After a bankruptcy petition is filed, an automatic stay arises in favor of the debtor. The stay prohibits "all entities" from making collection efforts against the debtor or the property of the debtor's estate for pre-petition debts. 11 U.S.C. § 362(a); Campbell v. Countrywide Home Loans, Inc., 545 F.3d 348, 355 (5th Cir. 2008). Under the Bankruptcy Code, the automatic stay attaches to the property of the debtor. 11 U.S.C. § 541. The bankruptcy estate includes "all legal or equitable interests of the debtor in property as of the commencement of the case." 11 U.S.C. § 541(a)(1); In re McLain, 516 F.3d 301, 311 (5th Cir. 2008). Assuming ATP has an interest in the property subject to the lien, it would appear that the stay would apply to any in rem lien enforcement action over ATP's property interest. However, since the lien could have been enforced against Devon and Merit them notwithstanding ATP's bankruptcy, the application of the automatic stay under ATP's bankruptcy proceedings to the property in question presents a distinguishable issue.

In analogous circumstances, some bankruptcy courts have noted that the debtor's property under the Bankruptcy Code is "specifically limited to a debtor's interest in the property; third-party interests are not included." In re Smith, 310 B.R. 320, 322 (Bankr.N.D.Ohio 2004); see In re Gartmani, 372 B.R. 790, 792 (Bankr. D.S.C. 2007). But as to the effect of the bankruptcy stay, the application of the stay to an action to recover from a third party might be appropriate "when the liability of the nonbankrupt is not independent of the debtor's liability and a judgment against the nonbankrupt will be binding on the debtor." In re S.I. Acquisition, Inc., 817 F.2d 1142, 1148 (5th Cir. 1987). A violation of the stay may occur when a party brings an action to recover a claim against the debtor yet does not assert its claim directly "against the debtor" if that action does not derive from an independent basis for recovery. See In re Medina, 413 B.R. 583, 594-95 (Bankr.W.D.Tex. 2009); 11 U.S.C. § 362(a)(1). Yet where the action is brought against a third party having no contractual duties owed to the complainant to recover amounts owed by the debtor, there is an independent basis for recovery against the third party and the automatic stay should not extend to that action. See In re Medina, 413 B.R. at 595.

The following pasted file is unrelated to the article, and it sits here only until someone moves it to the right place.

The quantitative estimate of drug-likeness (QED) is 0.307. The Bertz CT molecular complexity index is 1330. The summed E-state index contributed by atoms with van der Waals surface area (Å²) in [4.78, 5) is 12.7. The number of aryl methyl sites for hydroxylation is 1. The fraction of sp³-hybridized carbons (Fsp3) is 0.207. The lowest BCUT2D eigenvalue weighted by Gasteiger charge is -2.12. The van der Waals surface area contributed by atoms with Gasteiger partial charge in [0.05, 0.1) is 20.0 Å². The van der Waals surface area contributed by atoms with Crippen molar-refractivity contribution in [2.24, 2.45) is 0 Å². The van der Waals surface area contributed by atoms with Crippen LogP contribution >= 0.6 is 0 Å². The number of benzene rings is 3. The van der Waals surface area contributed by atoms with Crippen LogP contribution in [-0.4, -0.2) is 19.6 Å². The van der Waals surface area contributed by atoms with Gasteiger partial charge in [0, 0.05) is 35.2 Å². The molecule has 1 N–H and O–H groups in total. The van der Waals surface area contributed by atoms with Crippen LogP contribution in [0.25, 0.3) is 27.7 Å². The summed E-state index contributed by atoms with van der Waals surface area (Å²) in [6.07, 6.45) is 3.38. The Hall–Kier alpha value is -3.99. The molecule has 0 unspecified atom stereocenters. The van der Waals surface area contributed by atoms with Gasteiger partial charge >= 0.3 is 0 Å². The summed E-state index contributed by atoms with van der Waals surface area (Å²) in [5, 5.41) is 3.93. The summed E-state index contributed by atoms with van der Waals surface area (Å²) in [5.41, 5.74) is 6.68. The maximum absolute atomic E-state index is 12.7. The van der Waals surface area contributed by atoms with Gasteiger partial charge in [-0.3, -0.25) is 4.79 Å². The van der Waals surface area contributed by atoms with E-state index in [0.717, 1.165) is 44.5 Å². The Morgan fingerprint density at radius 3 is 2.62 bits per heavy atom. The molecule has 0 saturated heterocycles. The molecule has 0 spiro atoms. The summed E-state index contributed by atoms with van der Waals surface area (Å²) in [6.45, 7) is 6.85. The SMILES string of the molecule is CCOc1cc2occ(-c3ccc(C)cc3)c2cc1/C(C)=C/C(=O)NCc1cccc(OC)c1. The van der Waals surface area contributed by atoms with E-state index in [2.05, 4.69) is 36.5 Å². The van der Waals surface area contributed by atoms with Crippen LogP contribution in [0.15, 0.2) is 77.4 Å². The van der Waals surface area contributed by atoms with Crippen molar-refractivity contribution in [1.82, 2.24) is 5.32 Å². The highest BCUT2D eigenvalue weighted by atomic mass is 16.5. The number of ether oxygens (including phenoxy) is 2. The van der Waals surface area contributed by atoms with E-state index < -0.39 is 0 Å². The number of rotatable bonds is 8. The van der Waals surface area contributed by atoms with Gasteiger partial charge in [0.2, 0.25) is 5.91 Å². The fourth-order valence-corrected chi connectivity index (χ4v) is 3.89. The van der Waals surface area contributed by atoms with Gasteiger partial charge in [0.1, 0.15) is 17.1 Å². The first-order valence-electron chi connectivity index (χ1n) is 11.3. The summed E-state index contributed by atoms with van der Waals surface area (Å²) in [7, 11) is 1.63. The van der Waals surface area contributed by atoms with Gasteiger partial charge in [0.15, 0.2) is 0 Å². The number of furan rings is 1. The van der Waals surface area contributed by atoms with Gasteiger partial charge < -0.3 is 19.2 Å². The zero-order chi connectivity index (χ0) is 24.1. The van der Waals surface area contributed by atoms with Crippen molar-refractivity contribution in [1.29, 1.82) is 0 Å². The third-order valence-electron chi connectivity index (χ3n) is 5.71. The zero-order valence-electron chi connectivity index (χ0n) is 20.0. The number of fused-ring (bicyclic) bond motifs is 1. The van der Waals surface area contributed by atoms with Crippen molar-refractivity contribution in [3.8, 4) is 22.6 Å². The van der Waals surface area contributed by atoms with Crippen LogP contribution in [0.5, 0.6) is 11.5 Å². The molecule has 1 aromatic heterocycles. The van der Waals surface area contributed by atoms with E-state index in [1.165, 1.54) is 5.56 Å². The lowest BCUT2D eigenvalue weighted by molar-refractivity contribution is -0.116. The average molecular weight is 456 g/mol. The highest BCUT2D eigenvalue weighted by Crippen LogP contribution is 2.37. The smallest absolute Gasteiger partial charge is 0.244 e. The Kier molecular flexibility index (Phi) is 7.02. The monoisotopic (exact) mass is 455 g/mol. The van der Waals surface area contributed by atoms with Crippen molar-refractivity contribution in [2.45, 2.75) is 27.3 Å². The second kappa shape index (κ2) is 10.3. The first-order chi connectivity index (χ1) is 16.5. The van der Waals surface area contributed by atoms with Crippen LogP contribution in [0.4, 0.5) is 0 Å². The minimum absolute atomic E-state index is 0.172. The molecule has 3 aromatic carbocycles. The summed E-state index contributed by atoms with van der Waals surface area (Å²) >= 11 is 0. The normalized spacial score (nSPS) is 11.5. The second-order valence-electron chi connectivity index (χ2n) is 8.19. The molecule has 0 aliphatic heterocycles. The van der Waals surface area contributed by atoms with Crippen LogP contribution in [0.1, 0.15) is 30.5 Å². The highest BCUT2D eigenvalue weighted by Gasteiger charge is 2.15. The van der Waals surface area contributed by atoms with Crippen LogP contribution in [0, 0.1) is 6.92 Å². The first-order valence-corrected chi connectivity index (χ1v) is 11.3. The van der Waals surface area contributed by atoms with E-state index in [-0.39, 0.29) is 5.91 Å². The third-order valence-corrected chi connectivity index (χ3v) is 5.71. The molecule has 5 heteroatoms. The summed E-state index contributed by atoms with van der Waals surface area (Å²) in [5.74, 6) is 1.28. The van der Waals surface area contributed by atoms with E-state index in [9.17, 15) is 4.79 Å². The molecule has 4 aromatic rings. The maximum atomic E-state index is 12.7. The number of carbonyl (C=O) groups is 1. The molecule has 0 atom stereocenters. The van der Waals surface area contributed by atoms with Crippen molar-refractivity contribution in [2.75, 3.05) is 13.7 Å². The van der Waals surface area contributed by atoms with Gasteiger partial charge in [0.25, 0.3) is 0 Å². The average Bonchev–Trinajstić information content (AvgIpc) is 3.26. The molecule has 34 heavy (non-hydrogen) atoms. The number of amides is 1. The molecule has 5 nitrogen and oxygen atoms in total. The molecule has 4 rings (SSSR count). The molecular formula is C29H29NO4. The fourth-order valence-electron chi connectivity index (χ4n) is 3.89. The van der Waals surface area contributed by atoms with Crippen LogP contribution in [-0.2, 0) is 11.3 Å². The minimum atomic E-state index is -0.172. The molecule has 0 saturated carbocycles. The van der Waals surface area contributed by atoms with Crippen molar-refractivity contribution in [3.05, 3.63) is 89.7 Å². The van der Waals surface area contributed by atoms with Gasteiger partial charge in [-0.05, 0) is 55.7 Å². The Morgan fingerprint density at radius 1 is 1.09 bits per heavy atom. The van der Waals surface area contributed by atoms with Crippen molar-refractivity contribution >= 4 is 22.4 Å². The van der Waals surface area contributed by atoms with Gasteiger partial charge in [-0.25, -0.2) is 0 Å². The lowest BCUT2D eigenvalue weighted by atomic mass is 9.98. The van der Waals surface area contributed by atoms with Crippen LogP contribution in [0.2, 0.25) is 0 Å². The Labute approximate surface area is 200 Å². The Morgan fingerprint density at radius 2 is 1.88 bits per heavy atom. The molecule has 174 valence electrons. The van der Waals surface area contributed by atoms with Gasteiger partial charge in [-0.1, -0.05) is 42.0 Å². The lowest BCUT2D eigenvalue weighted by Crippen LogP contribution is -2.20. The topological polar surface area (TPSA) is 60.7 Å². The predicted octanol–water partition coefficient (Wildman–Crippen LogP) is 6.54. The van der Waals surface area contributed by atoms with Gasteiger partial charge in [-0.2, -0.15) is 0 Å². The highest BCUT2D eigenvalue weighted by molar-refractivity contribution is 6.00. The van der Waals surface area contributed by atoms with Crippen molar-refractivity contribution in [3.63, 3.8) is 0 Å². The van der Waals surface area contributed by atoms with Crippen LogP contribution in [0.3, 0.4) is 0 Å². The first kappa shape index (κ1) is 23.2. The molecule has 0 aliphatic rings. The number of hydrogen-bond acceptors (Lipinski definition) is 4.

Bordelon attempts to argue that Devon and Merit have a legal relationship to ATP such that any stay of proceedings affecting ATP would also affect Devon and Merit. Specifically, Bordelon argues that Devon and Merit are either bound in solido for the debt of ATP or that Devon and Merit are legal sureties of ATP. Neither theory succeeds. It is not contested that Bordelon contracted with ATP-not Devon and Merit. As Devon and Merit are not personally indebted to Bordelon, there can be no solidary relationship between them. See Genina Marine Serv., Inc. v. Arco Oil & Gas Co., 552 So.2d 1005, 1007-08 (La. Ct. App. 1989), writ denied, 556 So.2d 1281 (La. 1990). Further, to be bound as legal sureties under Louisiana law, the suretyship must be express and in writing. La. Civ. Code art. 3038. No such document exists here. Thus, Devon and Merit do not share the debt of ATP to Bordelon, and any relationship to Bordelon must be based only on their common interest in the property subject to the lien under LOWLA.

Because no legal relationship on the basis of liability for the debt owed, such as solidarity or suretyship, exists, the bankruptcy stay cannot be said to have interrupted the prescriptive period under LOWLA as Bordelon argued. Moreover, the action may be brought against any party with an interest in the property subject to the lien to preserve the lien rights, and the enforcement action against a third person is sufficiently independent from any enforcement action against the debtor. Thus, the bankruptcy stay should not apply to the action against a thirdparty defendant. Though a properly filed action brought against the third-persons Devon and Merit would enforce the lien and allow Bordelon to seize the property in order to satisfy ATP's debt, Bordelon failed to timely file the requisite action and notice of lis pendens under LOWLA. Therefore, based on the facts alleged, Bordelon has failed to present sufficient facts to state a claim upon which relief can be granted under Rule 12(b)(6).

Accordingly,

IT IS ORDERED.